Coach Tim O'Neill of Assumption High School in Davenport was named the USTFCCCA Coach of the Year for Girls Track in Iowa. This comes after an incredible year in which Joy Ripslinger and a squad of her teammates were named All-Americans at New Balance Nationals Indoor. Joy also went on to win the Drake Relays and set history at the Iowa State High School T&F Meet where she was the first ever to win the 400, 800, 1500, and 3000. The Assumption girls team also won the overall team award at the State meet with a score of 93, a full 16 points ahead of 2nd place Pella.
How did you feel when you find out you had been named Coach of the Year?
I felt excited. Anytime you get recognized for your work by any organization is great yet a National Organization is an amazing feeling that I get to share with all of our assistant coaches, athletes, parents and supporters of our program at Davenport Assumption.
What would you credit for your coaching success over the years?
There are a lot of people that I would certainly credit for the success that we have had at Davenport Assumption. First, to all of the assistant coaches that I have had the pleasure to work with throughout the years. All of them have brought so much to the table from their experiences as collegiate or even post collegiate athletes. It gives me a great opportunity to learn from all of them and sharpen the tools that I have in my coaching toolbox. It would be very easy to thank all of the coaches that we have at Assumption. We have some very successful programs in our athletic department. I think as an athletic staff, we bring the best out in each other. I was coached by incredible coaches when I was a prep back in the mid 1990's at Assumption. Some of those coaches are still there and some have moved on to other roles at various levels. That information is invaluable when coaches have that kind of access to each other and when coaching the same kids.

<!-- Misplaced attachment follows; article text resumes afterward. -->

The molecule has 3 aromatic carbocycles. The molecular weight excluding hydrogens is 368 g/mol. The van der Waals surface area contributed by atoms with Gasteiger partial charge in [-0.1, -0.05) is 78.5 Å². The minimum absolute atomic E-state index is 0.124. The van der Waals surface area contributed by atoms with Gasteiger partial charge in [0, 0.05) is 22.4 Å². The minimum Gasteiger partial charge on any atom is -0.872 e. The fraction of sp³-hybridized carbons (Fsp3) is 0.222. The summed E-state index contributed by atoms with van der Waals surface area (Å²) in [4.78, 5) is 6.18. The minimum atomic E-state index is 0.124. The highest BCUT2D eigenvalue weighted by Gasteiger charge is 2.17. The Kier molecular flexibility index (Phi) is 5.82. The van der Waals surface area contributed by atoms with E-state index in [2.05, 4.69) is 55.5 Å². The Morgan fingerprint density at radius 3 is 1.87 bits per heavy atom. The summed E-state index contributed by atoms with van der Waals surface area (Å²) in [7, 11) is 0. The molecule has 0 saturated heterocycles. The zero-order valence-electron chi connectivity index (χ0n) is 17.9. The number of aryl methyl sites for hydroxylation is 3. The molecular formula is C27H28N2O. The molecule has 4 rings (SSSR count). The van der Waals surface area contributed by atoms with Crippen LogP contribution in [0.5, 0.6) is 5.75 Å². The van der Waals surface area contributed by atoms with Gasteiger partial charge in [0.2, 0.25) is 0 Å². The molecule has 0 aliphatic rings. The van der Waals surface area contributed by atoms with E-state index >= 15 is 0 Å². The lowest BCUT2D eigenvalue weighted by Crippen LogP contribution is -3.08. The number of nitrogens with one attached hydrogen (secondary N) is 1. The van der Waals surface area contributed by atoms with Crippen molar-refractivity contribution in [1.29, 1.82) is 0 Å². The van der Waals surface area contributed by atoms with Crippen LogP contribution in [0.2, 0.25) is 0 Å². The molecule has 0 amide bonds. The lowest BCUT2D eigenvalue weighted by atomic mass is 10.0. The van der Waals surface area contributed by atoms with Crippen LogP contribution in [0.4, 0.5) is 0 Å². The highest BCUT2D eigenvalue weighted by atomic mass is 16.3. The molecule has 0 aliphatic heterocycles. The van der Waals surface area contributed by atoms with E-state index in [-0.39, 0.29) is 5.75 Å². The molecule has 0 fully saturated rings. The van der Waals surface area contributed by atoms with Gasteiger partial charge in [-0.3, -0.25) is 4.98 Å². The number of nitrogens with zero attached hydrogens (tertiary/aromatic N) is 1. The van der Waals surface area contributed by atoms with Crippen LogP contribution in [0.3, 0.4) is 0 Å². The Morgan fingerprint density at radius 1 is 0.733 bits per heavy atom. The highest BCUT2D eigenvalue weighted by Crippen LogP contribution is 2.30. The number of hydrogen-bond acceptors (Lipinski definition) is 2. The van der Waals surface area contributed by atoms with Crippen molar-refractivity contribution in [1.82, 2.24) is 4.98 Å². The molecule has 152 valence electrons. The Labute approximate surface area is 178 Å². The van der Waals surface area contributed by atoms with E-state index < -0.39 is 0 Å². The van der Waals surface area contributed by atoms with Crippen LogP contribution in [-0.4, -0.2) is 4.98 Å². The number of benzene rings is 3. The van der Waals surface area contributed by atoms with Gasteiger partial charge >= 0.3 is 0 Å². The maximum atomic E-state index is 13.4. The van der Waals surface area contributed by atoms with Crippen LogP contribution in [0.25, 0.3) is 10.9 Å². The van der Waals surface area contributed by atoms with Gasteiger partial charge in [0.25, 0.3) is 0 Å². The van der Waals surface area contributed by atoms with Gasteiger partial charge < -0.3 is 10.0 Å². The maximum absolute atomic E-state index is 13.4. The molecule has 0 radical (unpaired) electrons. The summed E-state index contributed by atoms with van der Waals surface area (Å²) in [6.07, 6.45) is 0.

Second, the athletes that have bought in to our program. Track & Field is not an easy sell. We have kids that buy in and put an incredible amount of work in to the product you see on the track. It takes sacrifices and choices that may not always be the most popular for high school kids to make. That in itself separates some of these youngsters from others. Thirdly, our parents. Being a program that doesn't have our own facility, we have workouts all over the place. Most in which our parents are making sacrifices to get their kids to where they need to be. It can be strenuous on them too and I certainly appreciate all of them. Lastly, our support staff of alums, administration and all of our medical personnel that we lean on to help keep us healthy. There is a lot that goes on behind the scenes and these folks that have contributed in many different ways helps keep this machine oiled and working.
What advice do you have for other coaches?
I don't think there are any secrets or magic bullets out there. I would encourage other coaches to stay current with training philosophy and other ideas from great coaches. There are organizations like the USTFCCCA and USATF that offer coaching education. There are some great clinics out there to share ideas. There are also a lot of college coaches that are willing to spend time sharing their ideas on training with high school coaches and I urge coaches to constantly seek out to learn from others. The more knowledge we share, the better we are all going to be in the long run.
Check out the full list of coaches who won the award across the US here!